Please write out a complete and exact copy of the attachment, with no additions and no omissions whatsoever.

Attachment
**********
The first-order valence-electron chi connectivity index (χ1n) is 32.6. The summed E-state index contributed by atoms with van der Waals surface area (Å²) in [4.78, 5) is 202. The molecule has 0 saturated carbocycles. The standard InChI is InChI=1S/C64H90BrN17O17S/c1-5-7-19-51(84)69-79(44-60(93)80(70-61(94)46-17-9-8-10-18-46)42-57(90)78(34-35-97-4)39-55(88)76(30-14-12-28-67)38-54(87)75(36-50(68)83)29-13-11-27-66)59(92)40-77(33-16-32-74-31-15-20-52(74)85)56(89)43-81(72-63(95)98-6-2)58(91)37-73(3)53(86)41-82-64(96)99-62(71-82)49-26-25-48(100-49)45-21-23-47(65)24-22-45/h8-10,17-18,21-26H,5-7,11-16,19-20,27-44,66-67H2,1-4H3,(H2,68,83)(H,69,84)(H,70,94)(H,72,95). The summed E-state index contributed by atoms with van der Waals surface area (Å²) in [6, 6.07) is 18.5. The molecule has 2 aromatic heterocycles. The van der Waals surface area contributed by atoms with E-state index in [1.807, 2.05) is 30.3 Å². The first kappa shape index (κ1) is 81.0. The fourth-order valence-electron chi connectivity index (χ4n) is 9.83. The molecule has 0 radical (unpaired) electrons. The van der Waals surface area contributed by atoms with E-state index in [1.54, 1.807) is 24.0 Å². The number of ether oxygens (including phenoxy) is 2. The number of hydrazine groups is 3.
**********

The first-order valence-electron chi connectivity index (χ1n) is 32.6. The summed E-state index contributed by atoms with van der Waals surface area (Å²) in [4.78, 5) is 202. The molecule has 0 saturated carbocycles. The standard InChI is InChI=1S/C64H90BrN17O17S/c1-5-7-19-51(84)69-79(44-60(93)80(70-61(94)46-17-9-8-10-18-46)42-57(90)78(34-35-97-4)39-55(88)76(30-14-12-28-67)38-54(87)75(36-50(68)83)29-13-11-27-66)59(92)40-77(33-16-32-74-31-15-20-52(74)85)56(89)43-81(72-63(95)98-6-2)58(91)37-73(3)53(86)41-82-64(96)99-62(71-82)49-26-25-48(100-49)45-21-23-47(65)24-22-45/h8-10,17-18,21-26H,5-7,11-16,19-20,27-44,66-67H2,1-4H3,(H2,68,83)(H,69,84)(H,70,94)(H,72,95). The summed E-state index contributed by atoms with van der Waals surface area (Å²) in [6, 6.07) is 18.5. The molecule has 2 aromatic heterocycles. The van der Waals surface area contributed by atoms with E-state index in [1.807, 2.05) is 30.3 Å². The first kappa shape index (κ1) is 81.0. The fourth-order valence-electron chi connectivity index (χ4n) is 9.83. The molecule has 0 radical (unpaired) electrons. The van der Waals surface area contributed by atoms with E-state index in [1.54, 1.807) is 24.0 Å². The number of ether oxygens (including phenoxy) is 2. The number of hydrazine groups is 3.